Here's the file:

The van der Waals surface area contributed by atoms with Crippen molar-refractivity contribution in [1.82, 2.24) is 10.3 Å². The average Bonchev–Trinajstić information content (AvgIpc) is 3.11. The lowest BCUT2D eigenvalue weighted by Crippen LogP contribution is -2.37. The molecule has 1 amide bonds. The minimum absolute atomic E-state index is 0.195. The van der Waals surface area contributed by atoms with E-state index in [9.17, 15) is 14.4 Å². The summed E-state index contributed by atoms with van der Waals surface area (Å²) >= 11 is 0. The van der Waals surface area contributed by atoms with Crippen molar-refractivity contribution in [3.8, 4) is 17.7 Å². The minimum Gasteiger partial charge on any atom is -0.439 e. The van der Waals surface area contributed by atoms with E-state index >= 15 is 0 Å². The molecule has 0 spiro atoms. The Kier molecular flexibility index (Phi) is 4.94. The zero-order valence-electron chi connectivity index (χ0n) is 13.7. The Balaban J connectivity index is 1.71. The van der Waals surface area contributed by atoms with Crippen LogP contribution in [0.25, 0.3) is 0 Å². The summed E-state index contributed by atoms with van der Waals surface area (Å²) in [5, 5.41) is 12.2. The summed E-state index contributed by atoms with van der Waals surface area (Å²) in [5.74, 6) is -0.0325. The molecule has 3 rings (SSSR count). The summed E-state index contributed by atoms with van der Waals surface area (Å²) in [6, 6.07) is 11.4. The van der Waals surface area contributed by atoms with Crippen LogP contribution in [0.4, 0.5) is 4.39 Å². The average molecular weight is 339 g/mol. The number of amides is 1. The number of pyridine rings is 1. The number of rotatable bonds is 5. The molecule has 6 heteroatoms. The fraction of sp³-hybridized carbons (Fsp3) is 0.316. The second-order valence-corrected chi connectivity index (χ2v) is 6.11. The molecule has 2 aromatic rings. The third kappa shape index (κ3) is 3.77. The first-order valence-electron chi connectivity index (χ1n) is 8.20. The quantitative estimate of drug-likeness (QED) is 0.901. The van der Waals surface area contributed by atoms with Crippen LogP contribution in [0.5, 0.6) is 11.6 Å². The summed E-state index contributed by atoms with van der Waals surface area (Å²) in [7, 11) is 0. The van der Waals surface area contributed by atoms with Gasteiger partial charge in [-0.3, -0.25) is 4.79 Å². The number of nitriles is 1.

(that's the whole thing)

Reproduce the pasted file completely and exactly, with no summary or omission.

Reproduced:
The van der Waals surface area contributed by atoms with Crippen molar-refractivity contribution in [1.82, 2.24) is 10.3 Å². The average Bonchev–Trinajstić information content (AvgIpc) is 3.11. The lowest BCUT2D eigenvalue weighted by Crippen LogP contribution is -2.37. The molecule has 1 amide bonds. The minimum absolute atomic E-state index is 0.195. The van der Waals surface area contributed by atoms with E-state index in [9.17, 15) is 14.4 Å². The summed E-state index contributed by atoms with van der Waals surface area (Å²) >= 11 is 0. The van der Waals surface area contributed by atoms with Crippen molar-refractivity contribution in [3.8, 4) is 17.7 Å². The minimum Gasteiger partial charge on any atom is -0.439 e. The van der Waals surface area contributed by atoms with E-state index >= 15 is 0 Å². The molecule has 0 spiro atoms. The Kier molecular flexibility index (Phi) is 4.94. The zero-order valence-electron chi connectivity index (χ0n) is 13.7. The Balaban J connectivity index is 1.71. The van der Waals surface area contributed by atoms with Crippen LogP contribution in [0.25, 0.3) is 0 Å². The summed E-state index contributed by atoms with van der Waals surface area (Å²) in [5, 5.41) is 12.2. The summed E-state index contributed by atoms with van der Waals surface area (Å²) in [5.74, 6) is -0.0325. The molecule has 3 rings (SSSR count). The summed E-state index contributed by atoms with van der Waals surface area (Å²) in [6, 6.07) is 11.4. The van der Waals surface area contributed by atoms with Crippen LogP contribution in [0.4, 0.5) is 4.39 Å². The average molecular weight is 339 g/mol. The number of amides is 1. The number of pyridine rings is 1. The number of rotatable bonds is 5. The molecule has 6 heteroatoms. The fraction of sp³-hybridized carbons (Fsp3) is 0.316. The second-order valence-corrected chi connectivity index (χ2v) is 6.11. The molecule has 2 aromatic rings. The third kappa shape index (κ3) is 3.77. The first-order valence-electron chi connectivity index (χ1n) is 8.20. The quantitative estimate of drug-likeness (QED) is 0.901. The van der Waals surface area contributed by atoms with Crippen LogP contribution in [0.5, 0.6) is 11.6 Å². The summed E-state index contributed by atoms with van der Waals surface area (Å²) in [7, 11) is 0. The van der Waals surface area contributed by atoms with Gasteiger partial charge in [-0.3, -0.25) is 4.79 Å². The number of nitriles is 1.